Lake Mead: Quaggas have become the dominant lake-bottom organism #coriver

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Here’s a report about the recent USGS assessment of water quality at Lake Mead, from Bob Berwyn writing for the Summit County Citizens Voice. Here’s an excerpt:

Overall, the U.S. Bureau of Reclamation said that Lake Mead’s water quality is good and that fish populations are holding their own. Lake Mead is even providing habitat for an increasing number of birds. But the report also acknowledges that invasive quagga mussels have become the dominant lake-bottom organism, posing significant threat to the Lake Mojave and Lake Mead ecosystems. The report also acknowledges the long-term threat of climate change, which will bring reduced water supplies to the entire Colorado River Basin.

“While the Lake Mead ecosystem is generally healthy and robust, the minor problems documented in the report are all being addressed by the appropriate agencies, and are showing substantial improvement since the mid 1990′s,” said U.S. Geological Survey hydrologist Michael Rosen.

Major findings detailed in the report include the following:

  • Basic water-quality parameters are within good ranges of Nevada and Arizona standards and EPA lake criteria. Potential problems with nutrient balance, algae, and dissolved oxygen can occur at times and in some areas of Lake Mead. The Lake Mead-wide scope of monitoring provides a solid baseline to characterize water quality now and in the future.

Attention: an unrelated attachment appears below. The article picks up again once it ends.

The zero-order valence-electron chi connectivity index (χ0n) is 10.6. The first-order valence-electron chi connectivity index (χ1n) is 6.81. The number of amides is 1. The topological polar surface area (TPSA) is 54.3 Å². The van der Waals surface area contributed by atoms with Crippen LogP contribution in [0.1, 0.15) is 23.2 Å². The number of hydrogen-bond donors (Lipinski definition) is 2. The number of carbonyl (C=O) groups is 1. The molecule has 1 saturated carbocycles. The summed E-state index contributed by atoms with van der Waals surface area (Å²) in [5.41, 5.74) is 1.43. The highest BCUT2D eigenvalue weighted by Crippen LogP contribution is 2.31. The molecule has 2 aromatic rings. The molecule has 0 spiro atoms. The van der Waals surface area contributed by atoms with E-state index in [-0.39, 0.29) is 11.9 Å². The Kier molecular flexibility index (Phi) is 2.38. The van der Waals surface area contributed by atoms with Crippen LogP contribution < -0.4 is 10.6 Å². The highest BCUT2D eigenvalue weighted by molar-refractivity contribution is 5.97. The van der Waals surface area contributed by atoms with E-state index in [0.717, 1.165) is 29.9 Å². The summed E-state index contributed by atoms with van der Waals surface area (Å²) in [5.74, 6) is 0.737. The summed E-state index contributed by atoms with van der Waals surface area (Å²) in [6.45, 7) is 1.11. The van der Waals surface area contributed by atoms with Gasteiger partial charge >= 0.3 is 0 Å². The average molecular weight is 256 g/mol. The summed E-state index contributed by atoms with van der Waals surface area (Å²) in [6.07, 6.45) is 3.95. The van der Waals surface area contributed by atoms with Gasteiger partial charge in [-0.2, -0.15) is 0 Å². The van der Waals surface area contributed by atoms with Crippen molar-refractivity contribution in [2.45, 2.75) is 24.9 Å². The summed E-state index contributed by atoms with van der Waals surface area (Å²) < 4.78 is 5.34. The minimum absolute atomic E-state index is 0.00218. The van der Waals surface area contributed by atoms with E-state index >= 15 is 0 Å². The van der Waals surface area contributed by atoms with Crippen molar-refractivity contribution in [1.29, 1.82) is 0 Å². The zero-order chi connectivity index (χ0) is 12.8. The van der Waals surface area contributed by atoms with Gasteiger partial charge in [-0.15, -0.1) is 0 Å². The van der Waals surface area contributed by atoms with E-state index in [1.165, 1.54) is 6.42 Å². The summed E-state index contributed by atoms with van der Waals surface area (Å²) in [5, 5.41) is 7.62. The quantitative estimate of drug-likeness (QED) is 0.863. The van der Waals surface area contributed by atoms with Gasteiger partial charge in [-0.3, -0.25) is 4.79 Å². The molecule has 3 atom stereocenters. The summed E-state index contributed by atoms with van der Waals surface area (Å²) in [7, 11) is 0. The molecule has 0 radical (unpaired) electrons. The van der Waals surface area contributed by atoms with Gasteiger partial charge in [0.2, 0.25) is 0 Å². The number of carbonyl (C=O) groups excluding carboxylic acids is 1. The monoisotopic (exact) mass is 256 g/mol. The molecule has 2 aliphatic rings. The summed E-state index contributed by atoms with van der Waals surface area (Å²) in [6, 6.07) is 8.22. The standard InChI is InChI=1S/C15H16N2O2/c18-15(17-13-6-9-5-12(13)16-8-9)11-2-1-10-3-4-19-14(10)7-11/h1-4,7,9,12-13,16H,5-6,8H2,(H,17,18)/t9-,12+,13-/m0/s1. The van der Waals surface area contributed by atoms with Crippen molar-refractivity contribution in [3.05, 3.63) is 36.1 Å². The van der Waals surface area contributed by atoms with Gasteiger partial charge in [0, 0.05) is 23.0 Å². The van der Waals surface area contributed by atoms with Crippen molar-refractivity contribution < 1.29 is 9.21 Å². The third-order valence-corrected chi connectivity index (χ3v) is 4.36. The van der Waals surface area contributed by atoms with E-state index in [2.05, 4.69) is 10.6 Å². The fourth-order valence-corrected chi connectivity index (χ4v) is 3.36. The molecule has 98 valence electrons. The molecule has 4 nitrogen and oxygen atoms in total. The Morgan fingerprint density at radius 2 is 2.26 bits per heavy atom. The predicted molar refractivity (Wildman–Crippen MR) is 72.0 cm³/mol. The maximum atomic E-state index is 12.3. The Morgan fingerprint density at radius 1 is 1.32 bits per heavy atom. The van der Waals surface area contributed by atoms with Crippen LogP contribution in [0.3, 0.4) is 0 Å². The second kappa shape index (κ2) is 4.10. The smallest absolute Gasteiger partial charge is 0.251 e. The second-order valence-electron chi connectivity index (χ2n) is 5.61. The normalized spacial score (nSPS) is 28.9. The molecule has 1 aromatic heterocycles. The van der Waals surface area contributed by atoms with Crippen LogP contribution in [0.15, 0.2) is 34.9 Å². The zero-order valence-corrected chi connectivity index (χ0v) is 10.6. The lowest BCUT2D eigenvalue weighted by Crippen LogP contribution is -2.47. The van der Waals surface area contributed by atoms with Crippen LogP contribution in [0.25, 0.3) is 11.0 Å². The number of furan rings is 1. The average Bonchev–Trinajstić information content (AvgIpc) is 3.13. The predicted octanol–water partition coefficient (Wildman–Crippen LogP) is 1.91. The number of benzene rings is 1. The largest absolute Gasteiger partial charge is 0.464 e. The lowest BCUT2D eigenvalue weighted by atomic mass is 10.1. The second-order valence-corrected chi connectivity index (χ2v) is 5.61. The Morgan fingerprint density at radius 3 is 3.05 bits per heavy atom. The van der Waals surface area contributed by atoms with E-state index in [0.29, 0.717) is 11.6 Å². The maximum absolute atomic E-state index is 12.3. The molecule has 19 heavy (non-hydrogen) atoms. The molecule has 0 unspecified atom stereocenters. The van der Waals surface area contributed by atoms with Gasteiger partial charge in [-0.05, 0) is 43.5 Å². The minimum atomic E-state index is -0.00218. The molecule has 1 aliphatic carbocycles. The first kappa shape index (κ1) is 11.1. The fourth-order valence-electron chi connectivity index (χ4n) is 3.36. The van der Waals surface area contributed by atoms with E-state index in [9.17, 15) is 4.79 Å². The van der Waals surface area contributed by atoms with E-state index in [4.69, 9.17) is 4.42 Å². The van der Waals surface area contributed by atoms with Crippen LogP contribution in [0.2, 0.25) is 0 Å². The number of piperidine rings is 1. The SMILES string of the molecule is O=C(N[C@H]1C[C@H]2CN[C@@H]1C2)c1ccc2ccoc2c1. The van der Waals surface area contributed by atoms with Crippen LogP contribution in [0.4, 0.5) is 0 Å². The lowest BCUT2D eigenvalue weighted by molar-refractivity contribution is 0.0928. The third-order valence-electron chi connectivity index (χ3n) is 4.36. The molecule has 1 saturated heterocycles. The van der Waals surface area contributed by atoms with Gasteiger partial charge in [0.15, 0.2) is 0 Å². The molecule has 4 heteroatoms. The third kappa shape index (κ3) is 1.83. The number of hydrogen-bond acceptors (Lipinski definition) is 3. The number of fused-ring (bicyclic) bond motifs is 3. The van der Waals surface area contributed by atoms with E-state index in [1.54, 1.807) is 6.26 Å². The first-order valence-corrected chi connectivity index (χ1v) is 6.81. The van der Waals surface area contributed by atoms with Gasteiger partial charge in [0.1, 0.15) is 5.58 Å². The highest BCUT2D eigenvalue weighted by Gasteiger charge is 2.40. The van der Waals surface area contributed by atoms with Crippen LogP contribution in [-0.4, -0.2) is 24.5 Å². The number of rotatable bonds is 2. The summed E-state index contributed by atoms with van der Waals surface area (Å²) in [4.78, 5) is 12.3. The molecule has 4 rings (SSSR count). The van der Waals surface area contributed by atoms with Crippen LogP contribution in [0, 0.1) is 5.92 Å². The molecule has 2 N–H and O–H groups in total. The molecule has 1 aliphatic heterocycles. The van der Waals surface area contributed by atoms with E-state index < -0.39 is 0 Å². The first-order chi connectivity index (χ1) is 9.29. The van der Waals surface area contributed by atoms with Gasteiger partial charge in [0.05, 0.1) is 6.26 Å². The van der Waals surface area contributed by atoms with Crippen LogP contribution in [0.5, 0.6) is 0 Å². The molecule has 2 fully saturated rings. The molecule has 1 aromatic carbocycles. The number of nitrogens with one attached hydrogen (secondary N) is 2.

• Legacy contaminants are declining due to regulations and mitigation efforts in Las Vegas Wash. Emerging contaminants, including endocrine disrupting compounds, are present in low concentrations. While emerging contaminants, such as pharmaceuticals, personal care products, or plasticizers have been documented to cause a number of health effects to individual fish, they are not seen at concentrations currently known to pose a threat to human health. In comparison to other reservoirs studied by the U.S. Environmental Protection Agency, Lake Mead is well within the highest or ‘good’ category for recreation and aquatic health.
  • Lake Mead and Lake Mohave continue to provide habitat conditions that support a rich diversity of species within the water, along shorelines, and in adjacent drainage areas, including organisms that are both native and non-native to the Colorado River drainage.
  • Sport fish populations appear stable and have reached a balance with reservoir operations over the past 20 years and are sufficient to support important recreational fishing opportunities. Native fish populations within Lake Mohave are declining, but the small native fish populations in Lake Mead are, stable without any artificial replenishment.
  • Lake Mead and Lake Mohave provide important migration and wintering habitat for birds. Trends include increasing numbers of wintering bald eagles and nesting peregrine falcons. Lake Mead water-level fluctuations have produced a variety of shorebird habitats, but songbird habitats are limited. Although some contaminants have been documented in birds and eggs in Las Vegas Wash, mitigation efforts are making a positive change.
  • Invasive quagga mussels have become the dominant lake-bottom organism and are a significant threat to the ecosystems of Lake Mead and Lake Mohave because they have potential
to alter water quality and food-web dynamics. Although they increase water clarity, they can degrade recreational settings.
  • Climate models developed for the Colorado River watershed indicate a high probability for longer periods of reduced snowpack and therefore water availability for the Lake Mead in the future. Federal, state and local agencies, and individuals and organizations interested the future of the water supply and demand imbalance are working together to examine strategies to mitigate future conditions.
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